The Wisconsin Constitution states that “the doors of each house” of the state Legislature “shall be kept open,” except on rare occasions. But even with the doors open, the public may not know what’s going on.
A growing trend threatens transparency—and good government—in Wisconsin. Some legislative committees are using “mail ballots” to vote, instead of voting during public meetings.
Important measures have passed out of committee this way. The Assembly Committee on Organization used mail ballots in 2015 to increase lawmakers’ per diem payments, and in 2013 to lift the ban on campaign fundraising during the budget-writing process.
In the Senate, which more broadly permits the practice, mail ballots recently authorized controversial high-capacity well legislation and a recovery charter school contract.
Meetings where votes are cast in person can be attended by the public or viewed on WisconsinEye. By avoiding this process, mail ballots make it harder for citizens to understand what their elected representatives are voting on and why.
This use of mail ballots has predictable impacts on the public’s faith in government. One critic of the well-legislation vote called this avoidance of public discussion “just another example of concealing the effects of the legislation they’re enacting.”
And Brett Healy of the conservative MacIver Institute told the Milwaukee Journal Sentinel in 2013, “If it’s being used by politicians to avoid questions from the public or the press, that’s a concern for everyone in Wisconsin.”
Mail ballots lack the notice that usually precedes an in-person vote—posting in three places at least 24 hours in advance, as well as on the Legislature’s website.
In both 2017 and 2013, legislative committees voted by mail ballot to hire law firms to defend the state’s redistricting maps in court. Some reporters were notified by the Assembly, and the Senate committee posted a single notice in a quiet Capitol hallway. The rest of us were left out of the loop.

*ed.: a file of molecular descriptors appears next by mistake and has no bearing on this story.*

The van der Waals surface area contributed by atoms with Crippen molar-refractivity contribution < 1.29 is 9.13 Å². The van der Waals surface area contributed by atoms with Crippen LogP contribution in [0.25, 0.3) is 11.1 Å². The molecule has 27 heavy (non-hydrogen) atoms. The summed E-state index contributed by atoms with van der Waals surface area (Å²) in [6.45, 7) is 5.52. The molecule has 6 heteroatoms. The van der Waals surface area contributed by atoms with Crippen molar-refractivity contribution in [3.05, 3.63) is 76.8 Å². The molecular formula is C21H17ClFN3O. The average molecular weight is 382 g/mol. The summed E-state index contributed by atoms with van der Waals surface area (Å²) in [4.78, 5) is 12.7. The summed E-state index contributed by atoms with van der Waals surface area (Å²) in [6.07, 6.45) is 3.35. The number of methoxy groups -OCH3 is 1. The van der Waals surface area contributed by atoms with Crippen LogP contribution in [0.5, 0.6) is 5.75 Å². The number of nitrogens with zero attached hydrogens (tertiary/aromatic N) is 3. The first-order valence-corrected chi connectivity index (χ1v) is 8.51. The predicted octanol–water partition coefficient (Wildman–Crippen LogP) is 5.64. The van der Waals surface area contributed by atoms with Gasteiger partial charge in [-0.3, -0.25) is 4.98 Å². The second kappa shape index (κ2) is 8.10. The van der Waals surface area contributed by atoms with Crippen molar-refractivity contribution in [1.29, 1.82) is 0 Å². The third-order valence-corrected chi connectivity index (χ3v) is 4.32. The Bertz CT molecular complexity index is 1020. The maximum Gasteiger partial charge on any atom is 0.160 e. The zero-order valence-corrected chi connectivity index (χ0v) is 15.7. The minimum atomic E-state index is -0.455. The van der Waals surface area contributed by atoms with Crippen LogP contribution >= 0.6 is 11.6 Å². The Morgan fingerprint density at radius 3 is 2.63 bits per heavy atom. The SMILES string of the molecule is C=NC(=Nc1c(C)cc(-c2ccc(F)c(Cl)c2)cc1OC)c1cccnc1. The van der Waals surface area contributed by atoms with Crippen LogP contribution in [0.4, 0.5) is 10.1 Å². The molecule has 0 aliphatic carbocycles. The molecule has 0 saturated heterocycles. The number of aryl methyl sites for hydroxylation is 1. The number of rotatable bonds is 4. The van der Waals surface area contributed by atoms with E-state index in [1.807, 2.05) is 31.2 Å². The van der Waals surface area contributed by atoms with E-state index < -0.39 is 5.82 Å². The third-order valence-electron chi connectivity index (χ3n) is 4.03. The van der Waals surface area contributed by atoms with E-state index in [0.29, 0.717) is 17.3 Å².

The use of mail ballots also deprives legislators of opportunities to suggest amendments. “It’s basically take it or leave it,” said state Senator Chris Larson, D-Milwaukee, in 2013. “There’s no room for debate.” He and other legislators had to vote on hiring the law firm for the redistricting dispute without knowing critical details, like the firm’s billing rate.
Republican legislative leaders note that Democrats used mail ballots when they controlled the Senate in 2009, and to take some votes when they fled the state during the 2011 Act 10 battles.
But a bad idea doesn’t get any better because someone has had that idea before. Transparency suffers either way. In 2005, a state court panned the use of mail ballots in an open meetings law case, saying they rendered “the work of government all but invisible.”
Legal questions aside, citizens shouldn’t have to wait for future courts to limit or fix this problem. Legislators should hear loud and clear that votes should be taken in person, with all the deliberation, input, and process that entails. Otherwise, democracy is reduced to just shuffling paper.
Your Right to Know is a monthly column distributed by the Wisconsin Freedom of Information Council (www.wisfoic.org), a group dedicated to open government. Christa Westerberg, an attorney at Pines Bach law firm in Madison, is the group’s co-vice president.